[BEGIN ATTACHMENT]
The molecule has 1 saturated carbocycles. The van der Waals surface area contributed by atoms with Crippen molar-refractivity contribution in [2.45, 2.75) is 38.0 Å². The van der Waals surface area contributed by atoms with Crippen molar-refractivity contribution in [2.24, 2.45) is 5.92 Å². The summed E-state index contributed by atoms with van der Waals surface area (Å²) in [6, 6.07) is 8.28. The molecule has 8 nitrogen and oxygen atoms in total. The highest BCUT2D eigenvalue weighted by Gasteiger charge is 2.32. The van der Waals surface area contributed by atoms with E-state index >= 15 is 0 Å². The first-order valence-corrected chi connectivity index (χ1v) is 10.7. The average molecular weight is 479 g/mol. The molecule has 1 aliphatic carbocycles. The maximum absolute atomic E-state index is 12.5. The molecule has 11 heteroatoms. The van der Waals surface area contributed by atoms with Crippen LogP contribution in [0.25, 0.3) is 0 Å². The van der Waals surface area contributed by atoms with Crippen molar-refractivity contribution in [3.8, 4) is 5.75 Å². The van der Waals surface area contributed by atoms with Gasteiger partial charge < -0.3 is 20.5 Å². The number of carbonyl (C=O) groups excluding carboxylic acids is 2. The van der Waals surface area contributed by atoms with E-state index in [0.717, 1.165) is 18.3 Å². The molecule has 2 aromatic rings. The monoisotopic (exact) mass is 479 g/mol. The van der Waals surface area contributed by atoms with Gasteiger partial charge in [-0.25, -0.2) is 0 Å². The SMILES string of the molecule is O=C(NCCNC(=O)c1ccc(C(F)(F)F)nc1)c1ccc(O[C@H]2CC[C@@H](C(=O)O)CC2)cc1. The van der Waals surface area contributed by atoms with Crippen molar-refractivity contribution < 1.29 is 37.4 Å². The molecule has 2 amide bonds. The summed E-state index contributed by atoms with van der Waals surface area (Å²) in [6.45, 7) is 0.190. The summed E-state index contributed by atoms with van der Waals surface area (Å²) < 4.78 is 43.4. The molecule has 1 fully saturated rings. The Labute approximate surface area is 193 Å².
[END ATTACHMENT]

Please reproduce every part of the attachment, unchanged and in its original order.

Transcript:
The molecule has 1 saturated carbocycles. The van der Waals surface area contributed by atoms with Crippen molar-refractivity contribution in [2.45, 2.75) is 38.0 Å². The van der Waals surface area contributed by atoms with Crippen molar-refractivity contribution in [2.24, 2.45) is 5.92 Å². The summed E-state index contributed by atoms with van der Waals surface area (Å²) in [6, 6.07) is 8.28. The molecule has 8 nitrogen and oxygen atoms in total. The highest BCUT2D eigenvalue weighted by Gasteiger charge is 2.32. The van der Waals surface area contributed by atoms with E-state index >= 15 is 0 Å². The first-order valence-corrected chi connectivity index (χ1v) is 10.7. The average molecular weight is 479 g/mol. The molecule has 1 aliphatic carbocycles. The maximum absolute atomic E-state index is 12.5. The molecule has 11 heteroatoms. The van der Waals surface area contributed by atoms with Crippen LogP contribution in [0.25, 0.3) is 0 Å². The van der Waals surface area contributed by atoms with Crippen molar-refractivity contribution in [3.8, 4) is 5.75 Å². The van der Waals surface area contributed by atoms with Gasteiger partial charge < -0.3 is 20.5 Å². The number of carbonyl (C=O) groups excluding carboxylic acids is 2. The van der Waals surface area contributed by atoms with E-state index in [0.717, 1.165) is 18.3 Å². The molecule has 2 aromatic rings. The monoisotopic (exact) mass is 479 g/mol. The van der Waals surface area contributed by atoms with Gasteiger partial charge in [-0.25, -0.2) is 0 Å². The SMILES string of the molecule is O=C(NCCNC(=O)c1ccc(C(F)(F)F)nc1)c1ccc(O[C@H]2CC[C@@H](C(=O)O)CC2)cc1. The van der Waals surface area contributed by atoms with Crippen molar-refractivity contribution < 1.29 is 37.4 Å². The molecule has 2 amide bonds. The summed E-state index contributed by atoms with van der Waals surface area (Å²) in [6.45, 7) is 0.190. The summed E-state index contributed by atoms with van der Waals surface area (Å²) < 4.78 is 43.4. The molecule has 1 fully saturated rings. The Labute approximate surface area is 193 Å².